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Ƹ̵̡Ӝ̵̨̄Ʒ Monarch butterflies are a threatened species. The Center for Biological Diversity and the Center for Food Safety filed a legal petition requesting Endangered Species Act protection for the monarch and its habitat.

AMAZING MATILDA written and illustrated by Maine author Bette A. Stevens:

~Click MATILDA’s cover to take a “Look Inside” on YOUR AMAZON~

“Award-winning picture book adventure follows a monarch butterfly through her life cycle and teaches kids important life lessons along the way!”

About the book

AMAZING MATILDA (Ages 5-11 + grownups love it too) Friendship, patience and persistence are among the lessons learned in this gem of a tale featuring an amazing monarch butterfly. This award-winning picture book adventure follows the monarch’s life cycle as Matilda embarks on a quest to make her dream of flying come true. Matilda emerges from her egg on a milkweed leaf, she stretches and yawns and wants to fly. Sparrow tells her to follow her dreams. Toad and Rabbit laugh at a creature without wings who wants to fly. You’ll be as amazed as Toad and Rabbit, as you follow Matilda from egg to imago.

DOWNLOAD a copy of AMAZING MATILDA by Bette A. Stevens (ONLY 99¢ April 22th–April 28th )—award-winning monarch butterfly picture book— at YOUR AMAZON

Love Monarch Butterflies?

BEYOND THE   BOOK—find resources at your finger tips: Have fun and learn even more about Ƹ̵̡Ӝ̵̨̄Ʒ monarch butterflies by downloading Bette’s FREE Click here: FUN & LEARNING with Monarch Butterflies PDF where you’ll find:

  • Monarch Facts
  • Coloring Pages
  • Crafts
  • Gardening
  • Video: How to Make an Origami Butterfly
  • Butterfly Teacher Guide and so much more…
  • FIND OUT how you can help protect our Amazing Monarchs

 Find out more about Maine author/illustrator Bette A. Stevens and her books:

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1267. The air is different today; the wind sings with a new tone sighing of changes coming as barbarous summer dies… ~Edited and adapted line by Rhawk


Our amazing Monarchs are migrating to Mexico. Only spotted four here at The Farmstead in Central Maine this July and August. October’s calling, “Collect those milkweed pods. Save the seeds to plant and feed next year’s amazing Monarchs.” ~ Bette A. Stevens, Maine author http://www.4writersandreaders.com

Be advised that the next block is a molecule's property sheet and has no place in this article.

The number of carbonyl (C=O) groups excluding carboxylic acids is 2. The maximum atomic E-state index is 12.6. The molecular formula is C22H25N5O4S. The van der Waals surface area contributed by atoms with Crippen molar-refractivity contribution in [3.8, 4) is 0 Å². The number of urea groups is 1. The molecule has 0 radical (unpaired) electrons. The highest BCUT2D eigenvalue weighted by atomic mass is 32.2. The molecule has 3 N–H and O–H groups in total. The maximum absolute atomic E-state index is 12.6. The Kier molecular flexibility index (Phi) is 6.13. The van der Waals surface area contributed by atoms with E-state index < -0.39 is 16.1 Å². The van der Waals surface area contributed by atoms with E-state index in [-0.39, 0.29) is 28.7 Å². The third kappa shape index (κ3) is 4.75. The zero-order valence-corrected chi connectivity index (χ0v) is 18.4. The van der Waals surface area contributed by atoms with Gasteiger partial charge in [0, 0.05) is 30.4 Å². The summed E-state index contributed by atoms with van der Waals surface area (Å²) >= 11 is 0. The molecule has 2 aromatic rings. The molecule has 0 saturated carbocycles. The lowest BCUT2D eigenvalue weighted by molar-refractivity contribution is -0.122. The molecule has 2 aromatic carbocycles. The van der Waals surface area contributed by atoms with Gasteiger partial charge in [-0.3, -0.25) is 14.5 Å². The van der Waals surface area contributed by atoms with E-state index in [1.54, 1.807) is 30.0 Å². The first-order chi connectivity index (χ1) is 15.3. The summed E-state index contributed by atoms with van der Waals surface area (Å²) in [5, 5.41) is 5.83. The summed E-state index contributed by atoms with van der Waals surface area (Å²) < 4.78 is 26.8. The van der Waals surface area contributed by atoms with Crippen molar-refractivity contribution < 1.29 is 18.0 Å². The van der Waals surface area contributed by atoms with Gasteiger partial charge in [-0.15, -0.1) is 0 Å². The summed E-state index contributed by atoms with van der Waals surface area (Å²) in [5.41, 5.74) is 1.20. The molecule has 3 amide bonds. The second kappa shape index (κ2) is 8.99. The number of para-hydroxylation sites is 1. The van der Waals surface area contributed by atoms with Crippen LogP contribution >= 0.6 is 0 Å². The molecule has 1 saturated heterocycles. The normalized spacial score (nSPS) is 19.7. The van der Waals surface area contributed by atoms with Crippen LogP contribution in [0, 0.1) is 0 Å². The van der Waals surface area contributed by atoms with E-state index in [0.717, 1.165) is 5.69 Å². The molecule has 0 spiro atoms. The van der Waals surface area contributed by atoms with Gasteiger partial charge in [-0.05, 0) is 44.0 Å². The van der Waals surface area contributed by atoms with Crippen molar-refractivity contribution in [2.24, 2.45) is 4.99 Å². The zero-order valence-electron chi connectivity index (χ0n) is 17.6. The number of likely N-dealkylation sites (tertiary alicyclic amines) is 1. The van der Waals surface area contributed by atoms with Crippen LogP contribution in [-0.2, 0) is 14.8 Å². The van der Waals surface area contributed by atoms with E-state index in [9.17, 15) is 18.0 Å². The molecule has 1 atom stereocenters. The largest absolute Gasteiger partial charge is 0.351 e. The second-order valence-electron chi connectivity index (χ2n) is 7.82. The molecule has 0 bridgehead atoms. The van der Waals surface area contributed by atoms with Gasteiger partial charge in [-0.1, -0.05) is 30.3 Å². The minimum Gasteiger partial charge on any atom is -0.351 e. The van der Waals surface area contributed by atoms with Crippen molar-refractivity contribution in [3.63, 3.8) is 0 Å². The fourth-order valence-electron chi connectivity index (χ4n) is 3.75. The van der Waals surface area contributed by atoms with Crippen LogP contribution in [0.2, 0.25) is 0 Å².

Sacred Touches

“I grow old, I grow old,”
the garden says.
It’s nearly October.
~Robert Finch

Screen Shot 2016-09-30 at 8.32.29 PM.png

The gentian’s bluest fringes
Are curling in the sun;
In dusty pods the milkweed
Its hidden silk has spun.

The sedges flaunt their harvest,
In every meadow nook;
And asters by the brook-side
Make asters in the brook,

From dewy lanes at morning
The grapes’ sweet odors rise;
At noon the roads all flutter
With yellow butterflies.

By all these lovely tokens
September days were here…
~Adapted part of a poem
by Helen Hunt Jackson

All things must come to an end and I can’t say I’m sorry to see summer finally go! We’ve had some lovely cool mornings of late and warm, honeyed afternoons, not hot but warm, and that is such a relief! I pray that as we welcome October tomorrow, this is the way we’ll continue be blessed in the coming days. And…

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SENSATIONAL SUMMER: A Monarch Butterfly Poem by Bette A. Stevens


Illustrations for Sensational Summer are from Bette's award-winning children's picure book, AMAZING MATILDA.

Illustrations for the poem “Sensational Summer” are from Bette’s award-winning children’s picture book, AMAZING MATILDA.

Much like a Monarch butterfly, the summer is quickly flying past us here at The Farmstead in Central Maine. In fact, it won’t be long before these amazing butterflies begin their great southern migration to Mexico, where they’ll aggregate (cluster in dense tree cover) to keep warm, enabling this generation of monarchs to winter over before they mate and begin the next generation’s migration north for the 2017 season.  Matilda (a Monarch butterfly and the main character in my picture book AMAZING MATILDA) and I wish you and yours a sensational summer! ~ Bette A. Stevens, Maine author/illustrator 

We invite you to take a look inside AMAZING MATILDA, A Monarch’s Tale and check out other books by Bette A. Stevens

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Threats to Monarch Butterflies and How We Can Help


Monarch butterflies—find out more about these amazing pollinators! ~ Bette A. Stevens, Maine author/illustrator and advocate for Monarch butterflies http://www.4writersandreaders.com

La Paz Group

A Monarch butterfly caterpillar feeding on the leaves of a milkweed plant. Photographed at the Grapevine Botanical Gardens. Photo © TexasEagle/Flickr through a Creative Commons license, via TNC

We’ve covered monarch butterflies plenty of times in the past, whether it was reporting survey results showing that many households in the US would pay to help create habitat for the species, showcasing a citizen science project by the Xerces Society to count the winged invertebrates during their migration, or simply highlighting the needs of the orange butterfly in general and how to become involved. Now, given increased media coverage of the Monarch, the Cool Green Science blog for The Nature Conservancy is summarizing hazards and helpers of the species:

Twenty years ago, monarch butterflies occupied so much area in Mexico during the winter you could see it from space. It totaled about 20 hectares, or almost 50 acres, with…